Rock Against Sexism
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Rock Against Sexism (RAS) was a political and cultural movement dedicated to challenging sexism in the rock music community, pop culture and in the world at large. It was primarily a part of the punk rock music and arts scene.
RAS started in the UK in 1978, and by the mid-1980s also had a presence in North America. It was strongly inspired and influenced by Rock Against Racism and the two movements had many of the same participants.
In the UK, it began amid controversy when a Rock Against Racism event hired some Rastafarian reggae bands that some participants felt were misogynistic. This resulted in a discussion of sexism in music and art. The bands (Aswad and Misty in Roots) either responded by saying it was the will of God, or that they didn't know what sexism was. The UK Rock Against Sexism often gained press coverage in the music press, such as the NME.
In the US, RAS Boston sponsored monthly dance parties at a local gay bar, the 1270. They put out a zine and promoted art events and gigs by non-sexist bands. RAS sponsored music workshops on writing, playing and promoting events.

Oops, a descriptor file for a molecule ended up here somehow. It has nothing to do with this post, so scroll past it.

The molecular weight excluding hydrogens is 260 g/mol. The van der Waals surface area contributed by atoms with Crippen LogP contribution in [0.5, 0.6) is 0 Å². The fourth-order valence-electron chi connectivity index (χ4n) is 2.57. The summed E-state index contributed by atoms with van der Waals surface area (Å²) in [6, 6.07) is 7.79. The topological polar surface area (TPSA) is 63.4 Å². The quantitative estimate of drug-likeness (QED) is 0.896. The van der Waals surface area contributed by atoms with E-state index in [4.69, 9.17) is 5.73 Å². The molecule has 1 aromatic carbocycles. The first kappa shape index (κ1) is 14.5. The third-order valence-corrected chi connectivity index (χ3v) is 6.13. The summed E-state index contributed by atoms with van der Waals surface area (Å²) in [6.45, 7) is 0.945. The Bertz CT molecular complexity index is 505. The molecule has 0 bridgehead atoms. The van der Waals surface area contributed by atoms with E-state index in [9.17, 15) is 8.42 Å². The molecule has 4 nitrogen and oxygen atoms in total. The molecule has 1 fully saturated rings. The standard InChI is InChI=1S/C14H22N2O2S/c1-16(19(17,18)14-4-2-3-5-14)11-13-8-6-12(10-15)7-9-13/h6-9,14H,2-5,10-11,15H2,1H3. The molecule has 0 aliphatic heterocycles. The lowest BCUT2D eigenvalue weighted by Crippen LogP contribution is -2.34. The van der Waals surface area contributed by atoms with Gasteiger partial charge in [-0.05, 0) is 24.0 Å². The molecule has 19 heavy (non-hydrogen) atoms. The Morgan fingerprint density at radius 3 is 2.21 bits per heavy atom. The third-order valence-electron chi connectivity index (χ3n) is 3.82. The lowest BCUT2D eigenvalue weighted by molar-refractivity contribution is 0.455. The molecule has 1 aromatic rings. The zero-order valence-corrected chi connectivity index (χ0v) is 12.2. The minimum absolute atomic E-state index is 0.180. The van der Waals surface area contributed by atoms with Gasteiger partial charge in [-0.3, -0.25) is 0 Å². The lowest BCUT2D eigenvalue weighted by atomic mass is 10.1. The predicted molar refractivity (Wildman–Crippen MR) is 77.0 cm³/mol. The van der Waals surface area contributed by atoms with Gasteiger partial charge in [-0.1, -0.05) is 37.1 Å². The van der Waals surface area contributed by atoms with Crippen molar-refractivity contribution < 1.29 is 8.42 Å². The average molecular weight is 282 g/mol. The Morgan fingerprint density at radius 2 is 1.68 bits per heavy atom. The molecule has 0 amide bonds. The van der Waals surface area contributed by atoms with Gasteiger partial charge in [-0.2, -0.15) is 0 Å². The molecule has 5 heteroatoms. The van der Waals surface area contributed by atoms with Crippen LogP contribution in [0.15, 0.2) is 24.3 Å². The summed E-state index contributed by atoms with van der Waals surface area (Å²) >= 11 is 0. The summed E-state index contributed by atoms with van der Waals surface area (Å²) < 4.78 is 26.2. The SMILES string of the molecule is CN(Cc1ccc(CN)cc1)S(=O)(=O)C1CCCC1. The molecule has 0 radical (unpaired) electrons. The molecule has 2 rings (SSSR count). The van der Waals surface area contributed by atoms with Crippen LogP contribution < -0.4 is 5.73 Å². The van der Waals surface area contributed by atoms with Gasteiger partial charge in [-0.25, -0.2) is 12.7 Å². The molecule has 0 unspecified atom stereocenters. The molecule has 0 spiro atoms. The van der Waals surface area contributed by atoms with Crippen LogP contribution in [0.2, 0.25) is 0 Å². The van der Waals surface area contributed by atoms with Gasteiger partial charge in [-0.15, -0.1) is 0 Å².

Rock Against Sexism's musical and political legacy was many more women playing in bands, working as promoters, and an increased awareness of women's and queer perspectives in the punk rock community. Many trace the riot grrrl movement in the 1990s to RAS roots. It challenged heterosexism, homophobia, sexism and elitism, while challenging stereotypes of women, and the way they are represented.
Many later punk bands challenged the machismo of rock'n'roll by diversifying into cuddlecore, as well as the less rockist side of post-punk and New wave. It could be argued that RAS may have been the catalyst, as the advent of twee pop in the mid-1980s lead to rejection of the machismo of hardcore punk at the time.